Always Late? How Changing Your Mindset Can Help You Be On Time

It’s 10:30 AM and your day's already falling apart.

Sure you had a plan, a to-do list, mostly carried forward from yesterday. But interruptions, emails, and colleagues needing “just a minute” hijacked any semblance of what you thought your day would look like.

It’s déjà vu, in the worst way.

Experts have been writing, blogging, making videos, and teaching about time management for decades. It’s all good stuff. But, the story you tell yourself is where the real change starts. This is how your story might sound:

  • You rush in five minutes late to a meeting and then remind yourself you’re always running late.
  • You justify getting the proposal in at the last minute because, after all, you’re a procrastinator.
  • After work, you skip going to the gym because you think there’ll be more time tomorrow.
  • Instead of delegating the task, you do it yourself, thinking it will be faster and better this way.

These are all stories - fiction you’ve made up. Not only did you make up the story, now you look for evidence to prove it’s true.

  • Running late? Yup, you think, I’m the kind of person that always runs late.
  • Missed another workout? No worries, you think, there’ll be more time tomorrow.

The first step to change is to admit you need to change.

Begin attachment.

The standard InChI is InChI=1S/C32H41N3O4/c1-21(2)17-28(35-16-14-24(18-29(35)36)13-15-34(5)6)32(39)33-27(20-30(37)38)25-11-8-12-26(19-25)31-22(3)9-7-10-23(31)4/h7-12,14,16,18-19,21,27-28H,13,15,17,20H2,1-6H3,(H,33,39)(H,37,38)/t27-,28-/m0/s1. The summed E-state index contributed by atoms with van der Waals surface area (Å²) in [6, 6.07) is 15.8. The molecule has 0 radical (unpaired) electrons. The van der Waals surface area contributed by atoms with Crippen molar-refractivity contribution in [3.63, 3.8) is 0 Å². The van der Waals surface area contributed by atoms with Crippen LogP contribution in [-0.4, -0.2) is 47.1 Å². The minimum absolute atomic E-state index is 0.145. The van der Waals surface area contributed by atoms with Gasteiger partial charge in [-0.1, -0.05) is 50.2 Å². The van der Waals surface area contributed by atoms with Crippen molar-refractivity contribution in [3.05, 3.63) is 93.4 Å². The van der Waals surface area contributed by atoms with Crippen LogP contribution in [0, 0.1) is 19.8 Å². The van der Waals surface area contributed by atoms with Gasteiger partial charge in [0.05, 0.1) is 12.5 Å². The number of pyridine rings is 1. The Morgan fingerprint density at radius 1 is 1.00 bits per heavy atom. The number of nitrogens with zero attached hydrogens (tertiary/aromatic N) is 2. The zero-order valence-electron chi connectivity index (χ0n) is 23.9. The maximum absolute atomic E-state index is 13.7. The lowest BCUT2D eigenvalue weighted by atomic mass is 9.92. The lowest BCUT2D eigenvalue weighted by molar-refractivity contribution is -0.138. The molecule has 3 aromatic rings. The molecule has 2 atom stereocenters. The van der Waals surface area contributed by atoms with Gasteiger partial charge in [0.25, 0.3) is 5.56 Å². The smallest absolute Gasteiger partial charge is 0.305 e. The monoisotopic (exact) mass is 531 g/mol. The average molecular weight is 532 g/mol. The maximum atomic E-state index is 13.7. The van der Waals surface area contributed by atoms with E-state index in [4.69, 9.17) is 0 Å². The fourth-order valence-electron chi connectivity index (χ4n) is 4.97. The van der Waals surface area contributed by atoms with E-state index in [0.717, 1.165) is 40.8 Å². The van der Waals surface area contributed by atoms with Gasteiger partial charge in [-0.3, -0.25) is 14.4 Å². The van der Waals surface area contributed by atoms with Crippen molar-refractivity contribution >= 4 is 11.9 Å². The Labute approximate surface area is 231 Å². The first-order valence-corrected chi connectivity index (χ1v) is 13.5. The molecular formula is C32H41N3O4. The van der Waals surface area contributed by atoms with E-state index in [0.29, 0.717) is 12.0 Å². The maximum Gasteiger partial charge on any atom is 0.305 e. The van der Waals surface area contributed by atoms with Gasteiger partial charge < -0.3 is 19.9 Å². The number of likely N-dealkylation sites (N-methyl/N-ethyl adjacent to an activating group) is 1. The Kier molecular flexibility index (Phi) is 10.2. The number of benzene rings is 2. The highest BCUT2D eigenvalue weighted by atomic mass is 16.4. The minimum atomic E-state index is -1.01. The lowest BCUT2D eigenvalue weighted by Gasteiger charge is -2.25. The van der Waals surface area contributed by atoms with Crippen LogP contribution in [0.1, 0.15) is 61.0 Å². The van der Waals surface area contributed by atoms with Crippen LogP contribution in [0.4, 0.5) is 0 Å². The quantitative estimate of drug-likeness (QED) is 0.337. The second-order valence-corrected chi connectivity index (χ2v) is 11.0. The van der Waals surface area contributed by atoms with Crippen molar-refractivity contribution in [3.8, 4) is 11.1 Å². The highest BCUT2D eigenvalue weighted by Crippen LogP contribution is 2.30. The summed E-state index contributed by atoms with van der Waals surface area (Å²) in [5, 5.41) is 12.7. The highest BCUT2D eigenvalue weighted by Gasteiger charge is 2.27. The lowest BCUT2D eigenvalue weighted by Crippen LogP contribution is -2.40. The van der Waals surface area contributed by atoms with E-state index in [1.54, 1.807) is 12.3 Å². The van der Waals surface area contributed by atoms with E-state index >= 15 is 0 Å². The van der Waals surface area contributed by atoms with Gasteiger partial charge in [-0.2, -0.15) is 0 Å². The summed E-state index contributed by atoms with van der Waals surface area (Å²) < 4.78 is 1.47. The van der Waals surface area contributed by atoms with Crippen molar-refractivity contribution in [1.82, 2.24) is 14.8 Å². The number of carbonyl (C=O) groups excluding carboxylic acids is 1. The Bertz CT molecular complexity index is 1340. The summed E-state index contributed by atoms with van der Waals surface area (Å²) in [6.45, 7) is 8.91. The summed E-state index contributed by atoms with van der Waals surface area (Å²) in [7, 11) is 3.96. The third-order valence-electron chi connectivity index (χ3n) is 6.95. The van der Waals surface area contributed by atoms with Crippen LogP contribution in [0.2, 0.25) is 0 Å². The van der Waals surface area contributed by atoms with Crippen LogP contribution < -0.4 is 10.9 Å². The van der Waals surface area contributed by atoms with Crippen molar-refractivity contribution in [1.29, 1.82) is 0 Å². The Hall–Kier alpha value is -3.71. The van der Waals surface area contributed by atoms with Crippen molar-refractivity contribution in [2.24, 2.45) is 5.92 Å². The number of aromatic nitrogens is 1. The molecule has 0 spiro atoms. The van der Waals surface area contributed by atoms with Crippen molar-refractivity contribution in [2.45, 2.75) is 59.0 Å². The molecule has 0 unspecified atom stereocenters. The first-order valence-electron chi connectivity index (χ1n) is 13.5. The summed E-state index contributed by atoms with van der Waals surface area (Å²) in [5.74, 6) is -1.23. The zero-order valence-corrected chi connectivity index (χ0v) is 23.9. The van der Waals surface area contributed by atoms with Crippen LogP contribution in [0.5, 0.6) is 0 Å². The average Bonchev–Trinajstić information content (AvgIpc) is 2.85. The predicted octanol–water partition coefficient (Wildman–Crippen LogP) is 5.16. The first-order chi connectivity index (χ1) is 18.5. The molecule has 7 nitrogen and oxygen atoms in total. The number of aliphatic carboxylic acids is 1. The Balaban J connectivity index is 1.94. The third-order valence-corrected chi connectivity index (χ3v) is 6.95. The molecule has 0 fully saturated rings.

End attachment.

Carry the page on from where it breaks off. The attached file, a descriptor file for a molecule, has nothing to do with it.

Admit You Make Up Stories

Admit it - you make up stories. We all do. Making up stories is not a bad thing. Believing all your stories are true, now that’s a bad thing.

As Martin Seligman, the widely acclaimed father of positive psychology, discovered in his research at the University of Pennsylvania both optimists and pessimists believe they are right and continually seek evidence to confirm their beliefs. In other words, if you believe you’re a procrastinator, you are!

When you have the same problem reappearing over and over, it’s a clue you have a story that doesn’t serve you. Always running late, allowing clutter, constantly checking email, you’re driven by stories that show up as the behavior you don’t want. Once you admit you’ve made up stories, it’s time to change your story.

Change Your Story

Changing your story isn’t hard, you just need to ask a better question.

Your brain loves questions, and if you start asking better questions, it has to answer. If you are always running late? Ask yourself “What’s one thing I can do that will get me on time to meetings?” Feeling overwhelmed? Ask yourself “What’s one thing I can do right now to feel more in control?” About to skip the workout you planned? Ask yourself “What’s the first step I have to take to get closer to the workout?” and after that, “Okay, now that I have my gear, what’s the next step I need to take?” and so on. Once you get into a practice of asking better questions, you can catch yourself and change your actions in an instant.

As William R. Klemm, Ph.D. writes in Psychology Today, Belief changes attitude, and attitude changes performance.”

Next, you have to make your new story stick.

Make It Stick

Success is a great catalyst for change. If you change a pattern, notice it, soak it up, and recognize that you made it happen. The more you recognize you made change happen, the more capable you are to make more changes happen.

When your to-do list gets too long, and your emails start taking over, it means it is time for a change. Following these three steps will allow you to map out your time and be in better control, allowing you to do the things that need to be done.

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